By Westcourt Blogger
Self-managed super funds (SMSFs) that are not well diversified are quite risky investments since they aren’t as protected as they could be against shocks and volatility in the market.
Diversification aims to maximise an individual’s return by investing in different asset classes that react differently to the same event. Although it does not guarantee avoiding a loss, diversification is an important component of reaching long-term financial goals while minimising risk.
Diversification can control a super fund’s risk, as the better performing asset classes will help offset the others that aren’t performing very well. It also provides the super fund with the opportunity for long-term growth, as the portfolio is exposed to asset classes with strong growth potential.
SMSF trustees that don’t have the appropriate blend of different asset classes in their fund risk their portfolio experiencing increased and unnecessary volatility. Well-diversified SMSFs include all the major asset classes including cash, fixed interest, shares and property.
The first step to ensuring an SMSF is properly diversified is to consider the exposures the fund currently has to the major asset classes and assess how diversified the fund is. Trustees must then engage in the process of working out which asset classes the fund requires to be properly diversified.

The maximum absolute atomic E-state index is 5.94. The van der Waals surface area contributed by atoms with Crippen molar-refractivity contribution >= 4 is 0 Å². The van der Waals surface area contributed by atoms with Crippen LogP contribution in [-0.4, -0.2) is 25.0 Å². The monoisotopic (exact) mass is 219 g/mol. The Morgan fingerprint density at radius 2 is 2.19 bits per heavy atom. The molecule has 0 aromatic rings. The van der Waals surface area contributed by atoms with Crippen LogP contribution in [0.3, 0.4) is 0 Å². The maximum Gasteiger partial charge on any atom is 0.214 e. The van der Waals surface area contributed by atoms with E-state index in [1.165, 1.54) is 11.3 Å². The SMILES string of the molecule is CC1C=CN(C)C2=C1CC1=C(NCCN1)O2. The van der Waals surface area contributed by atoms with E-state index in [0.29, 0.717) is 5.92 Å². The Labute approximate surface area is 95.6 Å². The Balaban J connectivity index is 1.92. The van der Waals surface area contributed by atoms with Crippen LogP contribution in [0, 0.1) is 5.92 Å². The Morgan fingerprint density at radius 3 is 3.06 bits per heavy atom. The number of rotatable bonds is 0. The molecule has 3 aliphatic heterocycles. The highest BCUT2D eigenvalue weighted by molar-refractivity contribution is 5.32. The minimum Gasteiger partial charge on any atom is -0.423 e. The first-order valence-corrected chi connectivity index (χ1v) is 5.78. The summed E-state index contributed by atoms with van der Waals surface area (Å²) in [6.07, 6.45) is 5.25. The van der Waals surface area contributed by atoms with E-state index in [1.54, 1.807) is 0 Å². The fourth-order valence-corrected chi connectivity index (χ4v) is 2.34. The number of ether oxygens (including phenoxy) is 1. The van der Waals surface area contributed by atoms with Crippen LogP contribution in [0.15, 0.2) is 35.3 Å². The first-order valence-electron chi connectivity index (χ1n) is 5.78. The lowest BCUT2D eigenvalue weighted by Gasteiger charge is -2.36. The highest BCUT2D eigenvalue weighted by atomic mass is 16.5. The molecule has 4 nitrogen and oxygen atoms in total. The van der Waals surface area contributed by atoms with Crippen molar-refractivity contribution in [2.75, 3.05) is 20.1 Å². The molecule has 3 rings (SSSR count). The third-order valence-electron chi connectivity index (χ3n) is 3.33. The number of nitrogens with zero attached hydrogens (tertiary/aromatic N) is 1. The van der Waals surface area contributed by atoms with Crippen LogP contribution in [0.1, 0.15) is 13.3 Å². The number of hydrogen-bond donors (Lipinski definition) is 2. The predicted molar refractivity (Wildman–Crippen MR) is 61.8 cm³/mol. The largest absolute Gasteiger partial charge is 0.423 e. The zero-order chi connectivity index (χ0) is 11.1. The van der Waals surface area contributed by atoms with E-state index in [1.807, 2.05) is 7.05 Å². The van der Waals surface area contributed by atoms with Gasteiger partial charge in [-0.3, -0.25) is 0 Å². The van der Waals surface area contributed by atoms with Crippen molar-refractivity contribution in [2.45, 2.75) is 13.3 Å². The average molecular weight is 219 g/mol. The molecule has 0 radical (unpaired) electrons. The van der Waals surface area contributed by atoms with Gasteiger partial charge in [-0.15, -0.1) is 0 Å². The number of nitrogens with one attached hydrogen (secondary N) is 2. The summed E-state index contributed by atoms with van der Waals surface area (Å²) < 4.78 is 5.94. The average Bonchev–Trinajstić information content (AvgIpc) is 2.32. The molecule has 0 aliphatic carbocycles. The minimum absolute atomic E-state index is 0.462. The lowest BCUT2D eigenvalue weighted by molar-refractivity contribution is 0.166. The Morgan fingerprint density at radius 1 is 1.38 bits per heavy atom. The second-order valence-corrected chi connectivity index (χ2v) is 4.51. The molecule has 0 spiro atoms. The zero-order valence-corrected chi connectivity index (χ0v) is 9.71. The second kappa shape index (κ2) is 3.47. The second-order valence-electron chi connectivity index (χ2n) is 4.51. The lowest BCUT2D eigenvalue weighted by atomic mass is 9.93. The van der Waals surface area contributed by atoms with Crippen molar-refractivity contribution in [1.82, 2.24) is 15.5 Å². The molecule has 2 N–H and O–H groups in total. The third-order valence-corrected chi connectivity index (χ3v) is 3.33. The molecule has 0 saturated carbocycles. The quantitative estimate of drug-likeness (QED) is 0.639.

For many SMSFs, the idea is looking to invest in other asset classes that could help improve the fund’s diversification. These may include assets that have a negative or low correlation with one another.
Those concerned about the diversification of their fund need to review their fund according to their investment strategy to assess whether it makes sense to increase diversification. However, it is important to work out any capital gains tax consequences before selling down any assets to buy investments to improve a fund’s diversification.